Jonathan Schroden, Ph.D.
Research Program Director
Special Ops Research Coordinator

BIOGRAPHY

Jonathan Schroden directs the Stability and Development Program. Schroden is an expert on the Marine Corps, special operations forces, terrorism/counterterrorism, indigenous force development, security force assistance, foreign internal defense, insurgency/counterinsurgency, unconventional warfare, stability operations and operations assessment.

Since joining CNA in 2003, Schroden has deployed ten times to Afghanistan, twice to Iraq, and traveled extensively throughout the Middle East. He served as the CNA Field Representative to several Marine Corps commands, to U.S. Central Command, and to the International Security Assistance Force. Schroden has most recently directed multiple independent assessments of the Afghan National Defense and Security Forces and a study of how to improve the integration of special operations forces and general purpose forces for crisis response. He has also deployed on numerous Navy ships and supported disaster relief operations in the wake of Hurricane Katrina.

Schroden holds a Ph.D. and an M.S. from Cornell University and two B.S. degrees from the University of Minnesota-Duluth.


RECENT NEWS

March 21, 2019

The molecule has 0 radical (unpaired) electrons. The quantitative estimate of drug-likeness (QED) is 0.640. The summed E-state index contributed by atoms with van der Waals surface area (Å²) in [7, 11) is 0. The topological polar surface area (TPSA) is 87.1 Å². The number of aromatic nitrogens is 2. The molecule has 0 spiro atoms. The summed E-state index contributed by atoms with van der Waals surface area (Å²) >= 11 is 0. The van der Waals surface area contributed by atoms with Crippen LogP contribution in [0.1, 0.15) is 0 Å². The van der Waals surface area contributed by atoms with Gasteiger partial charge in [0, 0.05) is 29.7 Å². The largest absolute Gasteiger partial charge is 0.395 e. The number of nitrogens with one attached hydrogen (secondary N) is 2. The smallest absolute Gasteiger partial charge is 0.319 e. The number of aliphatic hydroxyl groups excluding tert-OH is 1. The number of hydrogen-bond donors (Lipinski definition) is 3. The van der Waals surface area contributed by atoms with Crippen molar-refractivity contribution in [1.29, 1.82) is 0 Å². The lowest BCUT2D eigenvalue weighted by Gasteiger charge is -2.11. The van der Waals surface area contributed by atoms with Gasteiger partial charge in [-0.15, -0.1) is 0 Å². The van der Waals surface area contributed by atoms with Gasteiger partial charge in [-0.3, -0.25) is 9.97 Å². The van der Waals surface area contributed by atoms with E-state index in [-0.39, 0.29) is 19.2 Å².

Jonathan Schroden writes, "Rather than railing against this situation — one over which it has no control and little influence — the Afghan government would be better off preparing to expeditiously address its own interests and costs in the second phase of negotiations."

War on the Rocks: "Weighing the Costs of War and Peace in Afghanistan"

January 31, 2019

Jon Schroden writes, “There is a collective sense of cautious optimism that something notable happened last week and that Afghanistan may have advanced on a path toward peace.”

War on the Rocks: “Getting Ahead of the Implications of a U.S.-Taliban Deal in Afghanistan”

January 9, 2019

Jonathan Schroden says, “I do see this trend of ‘by, with and through’ not just being applied in places where the government is very weak. The US wouldn’t be conducting direct military operations but it could certainly enable a partner nation force. If you look at Jordan or the UAE, they certainly have very capable forces.”

Al Monitor: ‘Congress Plans New Challenge to President’s War Powers Amid Syria Pullout”

January 7, 2019

Jonathan Schroden says, “From the data we gathered, we were able to recreate the paths of the submarines.”

Chemical and Engineering News: “Career Ladder: Jonathan Schroden”

December 27, 2018

Jonathan Schroden writes, “If the U.S. doesn’t want to cede influence in Africa over the next decade or two decades, it really does need to (think) differently about what its military has been doing in Africa over the last 10 years and what types of changes it needs to make.”

Star and Stripes: “African Air Forces Band Together Even as the Pentagon Scales Back Ground Mission”

December 21, 2018

Jonathan Schroden writes, “We concluded that the continued influx of international financial assistance was the single most important factor preventing the centripetal forces of Afghanistan’s various power centers from pulling the country apart.”

War on the Rocks: “So the President Wants out of Afghanistan: What Happens Next?”